Home Daily Updates IMPORTANT CURRENT AFFAIRS & DAILY NEWS UPDATES : 22- OCTOBER - 2016
IMPORTANT CURRENT AFFAIRS & DAILY NEWS UPDATES : 22- OCTOBER - 2016
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Tuesday, 25 October 2016 03:55

 

 

 


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DAILY NEWS UPDATES

22- OCTOBER - 2016

 

:: NATIONAL ::

NCW CHIEF SAID TRIPLE TALAQ A HIGHLY MISUSED CUSTOM

  • National Commission of Women (NCW) Chairperson Lalitha Kumaramangalam said that triple talaq was a “highly misused” custom and it should be scrapped to protect the rights of Muslim women.
  • “Triple talaq is not a political issue. It is an effort to protect the rights of Muslim women. It cannot be linked to the Uniform Civil Code. It has nothing to do with it,” she said.
  • The NCW chief said she had received several representations from Muslim women who said they felt “disempowered” because of the practice of triple talaq.
  • Asked about the practices followed by other religions, she said: “It’s not a comparison of religious laws and customs.”
    Banking sector hit by one of the biggest security breach
  • With India hit by one of its biggest financial security breaches compromising hundreds of thousands of debit cards, customers need to be doubly vigilant.
  • Opening the wrong attachment can also introduce a malware to your system. Never view, open or copy email attachments unless you are expecting the email and trust the sender.
  • The law is very clear. All banks are intermediaries under the Income Tax Act. Under Section 79 of the Act they are mandated to do due diligence.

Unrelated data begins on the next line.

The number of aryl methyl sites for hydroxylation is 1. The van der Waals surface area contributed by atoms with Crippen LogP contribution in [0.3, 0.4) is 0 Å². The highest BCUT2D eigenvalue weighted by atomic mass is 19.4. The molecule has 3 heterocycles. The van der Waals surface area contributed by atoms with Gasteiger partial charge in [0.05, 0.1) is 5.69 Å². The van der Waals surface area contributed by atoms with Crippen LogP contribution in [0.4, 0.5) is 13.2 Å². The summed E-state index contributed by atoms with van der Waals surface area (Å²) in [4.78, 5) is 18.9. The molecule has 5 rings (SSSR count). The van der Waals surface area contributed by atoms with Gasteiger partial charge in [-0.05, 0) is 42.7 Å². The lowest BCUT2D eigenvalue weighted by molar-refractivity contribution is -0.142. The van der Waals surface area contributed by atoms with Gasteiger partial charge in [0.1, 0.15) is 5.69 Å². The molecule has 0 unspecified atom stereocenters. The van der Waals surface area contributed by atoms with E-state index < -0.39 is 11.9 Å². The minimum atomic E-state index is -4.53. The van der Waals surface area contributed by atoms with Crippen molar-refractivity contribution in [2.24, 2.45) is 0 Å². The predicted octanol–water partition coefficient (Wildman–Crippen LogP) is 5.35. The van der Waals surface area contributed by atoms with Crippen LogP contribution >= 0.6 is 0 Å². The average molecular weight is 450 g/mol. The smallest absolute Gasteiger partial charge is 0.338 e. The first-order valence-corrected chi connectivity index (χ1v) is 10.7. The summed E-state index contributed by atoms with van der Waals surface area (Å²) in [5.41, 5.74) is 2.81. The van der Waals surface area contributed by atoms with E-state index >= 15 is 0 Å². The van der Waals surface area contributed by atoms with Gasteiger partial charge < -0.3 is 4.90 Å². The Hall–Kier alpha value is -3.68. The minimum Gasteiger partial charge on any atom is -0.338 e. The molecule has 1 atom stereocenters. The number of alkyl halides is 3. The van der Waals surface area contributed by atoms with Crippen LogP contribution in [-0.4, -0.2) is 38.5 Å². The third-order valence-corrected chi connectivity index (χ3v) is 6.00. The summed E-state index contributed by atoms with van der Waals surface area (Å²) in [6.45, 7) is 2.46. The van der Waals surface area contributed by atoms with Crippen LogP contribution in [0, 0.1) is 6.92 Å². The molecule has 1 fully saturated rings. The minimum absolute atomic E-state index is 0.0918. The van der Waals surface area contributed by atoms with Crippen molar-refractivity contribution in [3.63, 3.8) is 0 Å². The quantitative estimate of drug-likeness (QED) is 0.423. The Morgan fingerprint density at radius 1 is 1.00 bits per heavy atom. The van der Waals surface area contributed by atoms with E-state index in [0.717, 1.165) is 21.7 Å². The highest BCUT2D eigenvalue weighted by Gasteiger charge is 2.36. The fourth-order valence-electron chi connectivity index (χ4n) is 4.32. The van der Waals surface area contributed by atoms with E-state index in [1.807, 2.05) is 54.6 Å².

• In case banks are negligent in doing this, leading to a loss, it is the banks that will have to bear the brunt of the loss.
  • However, a bank may not be liable if it asks the customer to change his or her PIN but the customer chooses to ignore the advice.

FOOD SECURTIY RELATED ISSUES STILL ON WTO AGENDA

  • The World Trade Organization (WTO) head, Roberto Azevêdo, has said no member country has sought long-standing issues, including food security-related, to be taken off the negotiating table of the Doha Round.
  • Agriculture, is a key priority for developing countries. Progress on these issues will be difficult but I think that with fresh thinking, open-mindedness, and a renewed spirit of flexibility, anything is possible.
  • The main objective of the Doha Round negotiations — unveiled in November 2001 — is to “improve the trading prospects of developing nations”. There are fears that the “development agenda” is being “diluted”.

GOVERNMENT WILL RELAX THE CONDITIONS FOR FARMERS TO KILL WILD BOARS

  • The Kerala government will relax the conditions for farmers to kill wild boars attacking their crops.
  • Threat posed by wild animals to crops and humans had forced the government to think of relaxing the conditional permit for farmers to shoot wild boars raiding crops in areas bordering the forests.
  • Pointing out that the wildlife population in the State was going up, he said habitat loss, climate change and farming in areas bordering forests were primarily responsible for wild animals venturing into human settlements.